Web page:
He said “It was a miracle” and that it opened up many doors of opportunity that otherwise may have been closed if not this mistake by the People’s Republic of Bulgaria. He decided to travel through Yugoslavia with the expectation of breaking off and crossing the Italian border. At the time Yugoslavia was communist but it was not part of the Warsaw Pact, which means it wasn’t part of the Soviet Union. As well as being closer to the west, Yugoslavia was a more liberal state compared to its communist neighbors and had less secure border security. With a large backpack full of climbing gear and eighty dollars in his pocket, he took a train to the Yugoslavian border. He said that “At the border I saw people being stripped practically naked.” The border agents were thoroughly searching everyone crossing the border.
Interestingly enough, they made an exception for him. Because of all of his climbing gear they did not suspect him whatsoever and let him pass without even checking his bag or pockets. After passing the border he got back on the train and traveled to Ljubljana, Slovenia, which at the time was part of Yugoslavia. Then he hopped on a bus and rode to the Julian Alps, located next to the border of Italy. As he was crossing a valley nearing Italy he remembers selling part of his climbing gear to a farmer. “I met this farmer on the way down the valley who ended up buying some of my climbing gear.” As he was approaching Italian territory he and getting close to freedom he did have a close encounter. “As I was coming a down a hill into Italy and a guard above me around 50 meters away yelled at me and just about scared the shit out of me.” “I quickly ran down the ridge into the forest and the guard didn’t even bother chasing me.”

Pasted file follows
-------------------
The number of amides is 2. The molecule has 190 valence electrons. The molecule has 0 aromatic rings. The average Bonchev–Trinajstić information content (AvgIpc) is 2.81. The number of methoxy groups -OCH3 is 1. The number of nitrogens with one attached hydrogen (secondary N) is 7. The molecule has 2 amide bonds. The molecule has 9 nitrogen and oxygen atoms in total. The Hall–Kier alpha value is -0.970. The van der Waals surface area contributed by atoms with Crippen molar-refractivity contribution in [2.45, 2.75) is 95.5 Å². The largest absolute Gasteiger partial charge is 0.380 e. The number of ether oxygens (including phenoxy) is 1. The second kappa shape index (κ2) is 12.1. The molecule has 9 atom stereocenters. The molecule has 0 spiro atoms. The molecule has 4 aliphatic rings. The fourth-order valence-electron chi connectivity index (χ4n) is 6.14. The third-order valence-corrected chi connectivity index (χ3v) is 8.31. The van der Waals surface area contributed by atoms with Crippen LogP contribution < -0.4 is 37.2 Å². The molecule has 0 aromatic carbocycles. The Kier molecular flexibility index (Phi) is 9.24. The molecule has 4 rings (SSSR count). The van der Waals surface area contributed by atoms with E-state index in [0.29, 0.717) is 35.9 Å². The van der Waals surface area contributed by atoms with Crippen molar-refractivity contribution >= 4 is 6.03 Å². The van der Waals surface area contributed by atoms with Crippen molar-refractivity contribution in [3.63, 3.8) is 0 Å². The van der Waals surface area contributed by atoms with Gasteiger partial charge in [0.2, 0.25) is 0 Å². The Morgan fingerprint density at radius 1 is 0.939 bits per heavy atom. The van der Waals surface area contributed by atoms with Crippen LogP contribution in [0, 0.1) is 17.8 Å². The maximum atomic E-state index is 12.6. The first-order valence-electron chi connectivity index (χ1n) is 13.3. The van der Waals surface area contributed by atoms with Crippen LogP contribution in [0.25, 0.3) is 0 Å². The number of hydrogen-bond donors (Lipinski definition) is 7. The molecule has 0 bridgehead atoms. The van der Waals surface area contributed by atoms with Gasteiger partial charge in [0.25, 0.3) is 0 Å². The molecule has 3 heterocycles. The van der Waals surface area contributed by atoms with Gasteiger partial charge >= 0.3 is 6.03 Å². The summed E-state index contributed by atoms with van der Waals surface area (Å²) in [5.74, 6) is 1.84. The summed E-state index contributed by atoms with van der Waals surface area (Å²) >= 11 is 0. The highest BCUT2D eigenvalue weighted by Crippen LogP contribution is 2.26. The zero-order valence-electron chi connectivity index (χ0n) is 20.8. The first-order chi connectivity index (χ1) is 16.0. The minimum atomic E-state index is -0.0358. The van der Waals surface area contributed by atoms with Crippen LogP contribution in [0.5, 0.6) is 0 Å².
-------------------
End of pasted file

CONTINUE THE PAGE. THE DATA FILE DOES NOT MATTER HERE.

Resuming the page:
As he got down into the suburbs he found the nearest main road and hitchhiked with a “French” guy to the outskirts of Venice. “I spent around three days in Venice and on the third day went to the Police Station and told them I didn’t have a passport and wanted to apply for asylum.” Eventually he got a hold of the “Chief Police” and received a free train ticket to a refugee camp in Trieste, Italy. He spent one month there and was finally issued political asylum after a “long awaited” interview by the UN commissioner. However, after finding out my father was based in the chemical warfare unit during his military duty, the commissioner asked him if he would travel to Munich, Switzerland and speak to some military personnel about that matter. He agreed and ended up being questioned by some “CIA guys” who were very interested in the matter. Apparently, they did not know that a chemical warfare unit existed in Bulgaria and were genuinely disturbed and surprised. “After finally arriving to New York I met my brother and my new life began.”
I have always known about my father’s escape from his home country, however, there were many new details I wasn’t aware of until now. Ever since his escape he has had a certain distrust and hostility towards socialism and everything that it entails. His experience living in a socialist country gave him a unique perspective on the world that has greatly affected his political beliefs. Looking back to his days growing up in Soviet Bulgaria, he believes he is seeing more and more similarities developing today in the United States.